Several undecided elections in key parts of rural America are still up for grabs. Cody Lyon, managing director of advocacy and political affairs for the American Farm Bureau, talks about what we know about the makeup of the 118th Congress.

"At this point it is still to be determined. Neither party has a majority in the House or the Senate that's needed," Lyon said. "We expect the Republicans to gain a majority in the House by a very narrow margin, and the Senate will be unknown until the runoff election in Georgia is decided on December 6."

Based on the results so far, Lyon talks about what it might mean for developing the next farm bill.

"I believe we are similar to where we were prior to the election except a Republican House will change the focus on what they want to be involved with," Lyon said. "And the biggest change is really going to be in committee leadership. We're fortunate in that we have a very good relationship with the Chairman and Ranking Member of the House Ag Committee. And if those two roles switch, we know we have good relationships with both those members of Congress, and it's the same on the Senate side as well."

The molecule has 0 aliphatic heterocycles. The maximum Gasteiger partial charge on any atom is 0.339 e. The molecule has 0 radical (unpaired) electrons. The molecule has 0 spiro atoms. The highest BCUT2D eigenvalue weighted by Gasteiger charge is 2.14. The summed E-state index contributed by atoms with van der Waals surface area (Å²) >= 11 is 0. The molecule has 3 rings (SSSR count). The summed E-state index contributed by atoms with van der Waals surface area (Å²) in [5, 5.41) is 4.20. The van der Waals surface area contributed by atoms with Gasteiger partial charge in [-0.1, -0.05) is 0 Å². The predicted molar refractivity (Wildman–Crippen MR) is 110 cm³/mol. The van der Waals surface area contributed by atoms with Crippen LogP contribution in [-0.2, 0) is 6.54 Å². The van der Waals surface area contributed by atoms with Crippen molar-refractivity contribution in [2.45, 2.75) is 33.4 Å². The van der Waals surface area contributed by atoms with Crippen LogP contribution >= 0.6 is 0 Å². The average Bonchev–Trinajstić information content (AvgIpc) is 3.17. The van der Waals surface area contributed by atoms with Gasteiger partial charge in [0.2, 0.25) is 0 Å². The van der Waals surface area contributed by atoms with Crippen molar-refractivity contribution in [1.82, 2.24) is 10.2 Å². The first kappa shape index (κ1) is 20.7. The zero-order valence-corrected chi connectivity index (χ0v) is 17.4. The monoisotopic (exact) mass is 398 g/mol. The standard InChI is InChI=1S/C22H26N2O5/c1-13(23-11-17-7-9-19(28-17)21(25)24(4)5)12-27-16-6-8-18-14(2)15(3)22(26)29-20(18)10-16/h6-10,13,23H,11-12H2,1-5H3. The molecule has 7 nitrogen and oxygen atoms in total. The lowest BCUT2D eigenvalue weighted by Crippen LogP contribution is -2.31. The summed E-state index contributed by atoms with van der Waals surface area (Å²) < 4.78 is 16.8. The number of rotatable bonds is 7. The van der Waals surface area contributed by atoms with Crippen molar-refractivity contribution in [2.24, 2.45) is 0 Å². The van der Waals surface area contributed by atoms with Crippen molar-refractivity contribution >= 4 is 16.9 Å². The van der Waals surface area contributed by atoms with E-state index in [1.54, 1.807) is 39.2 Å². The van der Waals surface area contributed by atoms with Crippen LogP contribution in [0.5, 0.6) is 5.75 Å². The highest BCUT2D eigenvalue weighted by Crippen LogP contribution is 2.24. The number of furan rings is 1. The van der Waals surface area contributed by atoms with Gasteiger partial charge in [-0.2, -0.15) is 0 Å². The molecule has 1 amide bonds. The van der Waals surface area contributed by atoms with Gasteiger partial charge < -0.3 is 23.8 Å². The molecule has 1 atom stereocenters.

Lyon said there are three undecided Senate elections that will be very important to developing the farm bill.

"The one in Georgia, just as it was two years ago, could very well determine whether or not the Senate is going to be 51-49, one party over the other, or 50-50, in which case vice president Harris would be the deciding vote," Lyon said. "On the House side, the margins are going to be very narrow, very close, and some of the races we're looking at are in some more rural areas, and we want to see who wins those races because some of those members are on the House Agriculture Committee."